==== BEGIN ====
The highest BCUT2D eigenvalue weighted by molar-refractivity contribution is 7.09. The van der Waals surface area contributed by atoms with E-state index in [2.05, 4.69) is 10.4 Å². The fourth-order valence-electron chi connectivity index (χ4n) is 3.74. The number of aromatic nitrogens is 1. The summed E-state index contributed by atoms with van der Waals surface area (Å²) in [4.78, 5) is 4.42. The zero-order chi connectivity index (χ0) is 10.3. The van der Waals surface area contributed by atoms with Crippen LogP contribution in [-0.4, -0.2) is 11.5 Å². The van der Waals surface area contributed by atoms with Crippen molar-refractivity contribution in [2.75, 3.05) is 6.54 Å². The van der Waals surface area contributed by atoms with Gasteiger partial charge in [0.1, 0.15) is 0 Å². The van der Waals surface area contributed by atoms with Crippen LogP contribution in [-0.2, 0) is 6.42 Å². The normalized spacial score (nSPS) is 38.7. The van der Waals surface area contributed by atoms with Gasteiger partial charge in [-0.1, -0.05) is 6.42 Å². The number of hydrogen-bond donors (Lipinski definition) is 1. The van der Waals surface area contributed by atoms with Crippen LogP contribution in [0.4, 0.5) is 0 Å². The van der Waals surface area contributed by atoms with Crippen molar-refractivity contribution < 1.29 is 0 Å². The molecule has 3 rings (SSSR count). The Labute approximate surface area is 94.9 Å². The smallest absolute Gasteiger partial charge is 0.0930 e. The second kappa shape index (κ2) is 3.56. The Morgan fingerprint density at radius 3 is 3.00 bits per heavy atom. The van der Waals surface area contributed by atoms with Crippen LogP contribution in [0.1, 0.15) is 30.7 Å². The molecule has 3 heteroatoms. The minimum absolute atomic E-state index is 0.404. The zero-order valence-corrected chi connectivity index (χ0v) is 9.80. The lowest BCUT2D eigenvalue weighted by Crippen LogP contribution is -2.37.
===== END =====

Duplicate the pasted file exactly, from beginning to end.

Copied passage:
The highest BCUT2D eigenvalue weighted by molar-refractivity contribution is 7.09. The van der Waals surface area contributed by atoms with E-state index in [2.05, 4.69) is 10.4 Å². The fourth-order valence-electron chi connectivity index (χ4n) is 3.74. The number of aromatic nitrogens is 1. The summed E-state index contributed by atoms with van der Waals surface area (Å²) in [4.78, 5) is 4.42. The zero-order chi connectivity index (χ0) is 10.3. The van der Waals surface area contributed by atoms with Crippen LogP contribution in [-0.4, -0.2) is 11.5 Å². The van der Waals surface area contributed by atoms with Crippen molar-refractivity contribution in [2.75, 3.05) is 6.54 Å². The van der Waals surface area contributed by atoms with Gasteiger partial charge in [0.1, 0.15) is 0 Å². The van der Waals surface area contributed by atoms with Crippen LogP contribution in [-0.2, 0) is 6.42 Å². The normalized spacial score (nSPS) is 38.7. The van der Waals surface area contributed by atoms with Gasteiger partial charge in [-0.1, -0.05) is 6.42 Å². The number of hydrogen-bond donors (Lipinski definition) is 1. The van der Waals surface area contributed by atoms with Crippen LogP contribution in [0.4, 0.5) is 0 Å². The van der Waals surface area contributed by atoms with Crippen molar-refractivity contribution < 1.29 is 0 Å². The molecule has 3 rings (SSSR count). The Labute approximate surface area is 94.9 Å². The smallest absolute Gasteiger partial charge is 0.0930 e. The second kappa shape index (κ2) is 3.56. The Morgan fingerprint density at radius 3 is 3.00 bits per heavy atom. The van der Waals surface area contributed by atoms with Crippen LogP contribution in [0.1, 0.15) is 30.7 Å². The molecule has 3 heteroatoms. The minimum absolute atomic E-state index is 0.404. The zero-order valence-corrected chi connectivity index (χ0v) is 9.80. The lowest BCUT2D eigenvalue weighted by Crippen LogP contribution is -2.37.